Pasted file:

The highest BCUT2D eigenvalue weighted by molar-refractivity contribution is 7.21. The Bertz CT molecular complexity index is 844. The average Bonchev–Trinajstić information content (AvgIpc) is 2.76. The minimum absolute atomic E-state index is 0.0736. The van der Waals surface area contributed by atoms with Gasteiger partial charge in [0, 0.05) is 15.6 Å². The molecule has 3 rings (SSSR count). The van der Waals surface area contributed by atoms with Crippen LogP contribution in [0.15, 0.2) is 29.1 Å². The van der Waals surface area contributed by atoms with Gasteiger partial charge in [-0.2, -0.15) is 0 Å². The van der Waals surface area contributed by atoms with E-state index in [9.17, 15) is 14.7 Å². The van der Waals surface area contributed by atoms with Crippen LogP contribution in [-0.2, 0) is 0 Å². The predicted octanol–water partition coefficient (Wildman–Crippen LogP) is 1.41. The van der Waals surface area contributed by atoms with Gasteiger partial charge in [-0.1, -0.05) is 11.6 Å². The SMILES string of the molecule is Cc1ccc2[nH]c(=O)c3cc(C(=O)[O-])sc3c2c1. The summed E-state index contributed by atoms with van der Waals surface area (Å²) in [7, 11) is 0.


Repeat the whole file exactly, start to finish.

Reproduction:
The highest BCUT2D eigenvalue weighted by molar-refractivity contribution is 7.21. The Bertz CT molecular complexity index is 844. The average Bonchev–Trinajstić information content (AvgIpc) is 2.76. The minimum absolute atomic E-state index is 0.0736. The van der Waals surface area contributed by atoms with Gasteiger partial charge in [0, 0.05) is 15.6 Å². The molecule has 3 rings (SSSR count). The van der Waals surface area contributed by atoms with Crippen LogP contribution in [0.15, 0.2) is 29.1 Å². The van der Waals surface area contributed by atoms with Gasteiger partial charge in [-0.2, -0.15) is 0 Å². The van der Waals surface area contributed by atoms with E-state index in [9.17, 15) is 14.7 Å². The van der Waals surface area contributed by atoms with Crippen LogP contribution in [-0.2, 0) is 0 Å². The predicted octanol–water partition coefficient (Wildman–Crippen LogP) is 1.41. The van der Waals surface area contributed by atoms with Gasteiger partial charge in [-0.1, -0.05) is 11.6 Å². The SMILES string of the molecule is Cc1ccc2[nH]c(=O)c3cc(C(=O)[O-])sc3c2c1. The summed E-state index contributed by atoms with van der Waals surface area (Å²) in [7, 11) is 0.